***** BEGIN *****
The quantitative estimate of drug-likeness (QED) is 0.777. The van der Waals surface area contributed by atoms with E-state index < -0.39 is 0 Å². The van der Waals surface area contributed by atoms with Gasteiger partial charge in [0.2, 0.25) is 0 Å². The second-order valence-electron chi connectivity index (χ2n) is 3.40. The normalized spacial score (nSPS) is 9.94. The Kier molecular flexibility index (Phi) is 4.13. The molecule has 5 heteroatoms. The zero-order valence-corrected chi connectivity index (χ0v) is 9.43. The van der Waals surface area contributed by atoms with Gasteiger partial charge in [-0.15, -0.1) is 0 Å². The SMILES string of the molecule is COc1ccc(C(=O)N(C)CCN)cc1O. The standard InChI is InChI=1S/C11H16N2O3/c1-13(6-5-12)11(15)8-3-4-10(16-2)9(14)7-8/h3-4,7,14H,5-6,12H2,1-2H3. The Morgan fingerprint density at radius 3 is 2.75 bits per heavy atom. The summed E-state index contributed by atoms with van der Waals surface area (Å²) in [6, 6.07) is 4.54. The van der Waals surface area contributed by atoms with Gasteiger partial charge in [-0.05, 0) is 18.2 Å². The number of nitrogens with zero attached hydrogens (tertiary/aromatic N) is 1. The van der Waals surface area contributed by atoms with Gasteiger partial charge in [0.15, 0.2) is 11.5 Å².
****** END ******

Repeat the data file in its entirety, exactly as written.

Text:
The quantitative estimate of drug-likeness (QED) is 0.777. The van der Waals surface area contributed by atoms with E-state index < -0.39 is 0 Å². The van der Waals surface area contributed by atoms with Gasteiger partial charge in [0.2, 0.25) is 0 Å². The second-order valence-electron chi connectivity index (χ2n) is 3.40. The normalized spacial score (nSPS) is 9.94. The Kier molecular flexibility index (Phi) is 4.13. The molecule has 5 heteroatoms. The zero-order valence-corrected chi connectivity index (χ0v) is 9.43. The van der Waals surface area contributed by atoms with Gasteiger partial charge in [-0.15, -0.1) is 0 Å². The SMILES string of the molecule is COc1ccc(C(=O)N(C)CCN)cc1O. The standard InChI is InChI=1S/C11H16N2O3/c1-13(6-5-12)11(15)8-3-4-10(16-2)9(14)7-8/h3-4,7,14H,5-6,12H2,1-2H3. The Morgan fingerprint density at radius 3 is 2.75 bits per heavy atom. The summed E-state index contributed by atoms with van der Waals surface area (Å²) in [6, 6.07) is 4.54. The van der Waals surface area contributed by atoms with Gasteiger partial charge in [-0.05, 0) is 18.2 Å². The number of nitrogens with zero attached hydrogens (tertiary/aromatic N) is 1. The van der Waals surface area contributed by atoms with Gasteiger partial charge in [0.15, 0.2) is 11.5 Å².